Duluth Bethel Shines Beacon of Hope

Beacon Lighting Helps Ring in New Year for Recovering Addicts

DULUTH, Minn.- The Duluth Bethel has been serving the Northland in different ways for 145 years.

On New Years Eve, they honored that legacy by having a dinner celebrating the lighting of their green beacon.

A small crowd of counselors, community members, and those being treated at the Bethel gathered for the small lighting ceremony.

The biting wind and chilling cold unable to cut through their joy and inspiration.

“There’s addicts in the street right now, and they can look up and see that there is hope, and it is good to be able to do that,” said Sarah Gorr, Sponsor and Counselor with Duluth Bethel.

The beacon has been lit every night for the past four years, when it was lit for the first time in 50 years.

On Monday, they rededicated the beacon, celebrating all it symbolizes.

Back in the early 1800s, the beacon would be lit for sailors and pilots coming in to the harbor.

“As a safe place for sailors and a place to get some spiritual temperance and a warm meal,” said Dennis Cummings, Executive Director.

The lack of radar technology back then meant they needed something bright and powerful to bring them home.

Then in the late 1800s to early 1900s, the homeless population increased in Duluth, which began the Bethel’s crusade helping recovering alcoholics and drug abusers find a new life.

Helping them find themselves.

“It has shown me a whole new life where I can help and show that there is life after addiction,” Gorr said, fighting back tears. She, like Cummings, is recovering herself. She has been through that same struggle.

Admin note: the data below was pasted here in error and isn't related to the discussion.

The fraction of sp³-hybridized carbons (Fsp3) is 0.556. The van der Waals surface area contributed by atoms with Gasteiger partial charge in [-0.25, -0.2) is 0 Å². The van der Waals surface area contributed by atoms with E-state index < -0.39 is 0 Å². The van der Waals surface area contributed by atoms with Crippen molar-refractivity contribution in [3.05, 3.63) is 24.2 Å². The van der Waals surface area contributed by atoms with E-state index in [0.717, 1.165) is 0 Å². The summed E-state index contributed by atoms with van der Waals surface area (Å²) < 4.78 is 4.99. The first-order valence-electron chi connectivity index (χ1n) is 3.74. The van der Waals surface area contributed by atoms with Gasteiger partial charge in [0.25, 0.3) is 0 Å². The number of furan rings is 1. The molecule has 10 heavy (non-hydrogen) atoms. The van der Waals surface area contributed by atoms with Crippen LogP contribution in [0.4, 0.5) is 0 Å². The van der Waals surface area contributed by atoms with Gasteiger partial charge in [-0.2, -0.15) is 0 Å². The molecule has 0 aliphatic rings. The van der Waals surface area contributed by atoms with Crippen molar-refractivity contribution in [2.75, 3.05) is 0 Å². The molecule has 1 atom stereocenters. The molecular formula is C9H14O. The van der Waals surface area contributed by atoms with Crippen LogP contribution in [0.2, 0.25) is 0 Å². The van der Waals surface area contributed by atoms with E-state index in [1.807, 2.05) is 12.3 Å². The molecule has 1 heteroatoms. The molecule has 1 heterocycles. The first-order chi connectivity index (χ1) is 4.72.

“It makes it seem so real, and so reachable to addicts that come in the door that really want the help.”

On holidays like New Year’s Eve, most are focused on raucous celebration.

But for recovering drug and alcohol abusers, that’s exactly what they’re trying to avoid.

Experts at the Bethel say that the holidays can cause loneliness in recovering addicts, which can make staying sober, even harder.

“We’re so used to celebrating with drugs and alcohol, that that’s all we know,” said Laura Ziebell, sponsor and recovering addict. “So the first couple years being sober is the hardest  ’cause you don’t know how to be a different person and you’re leaving who you are.”

For those feeling down this New Year’s Eve, Duluth Bethel provides a safe and fun destination.

“A lot of the clubs will ramp up on Christmas and New Years Eve,” said Cummings. “They will stuff places and phones so people have access and safe places to go.”

The Bethel, which means “house of god” in Hebrew, has expanded their programs to include more controlled and street drug treatment.

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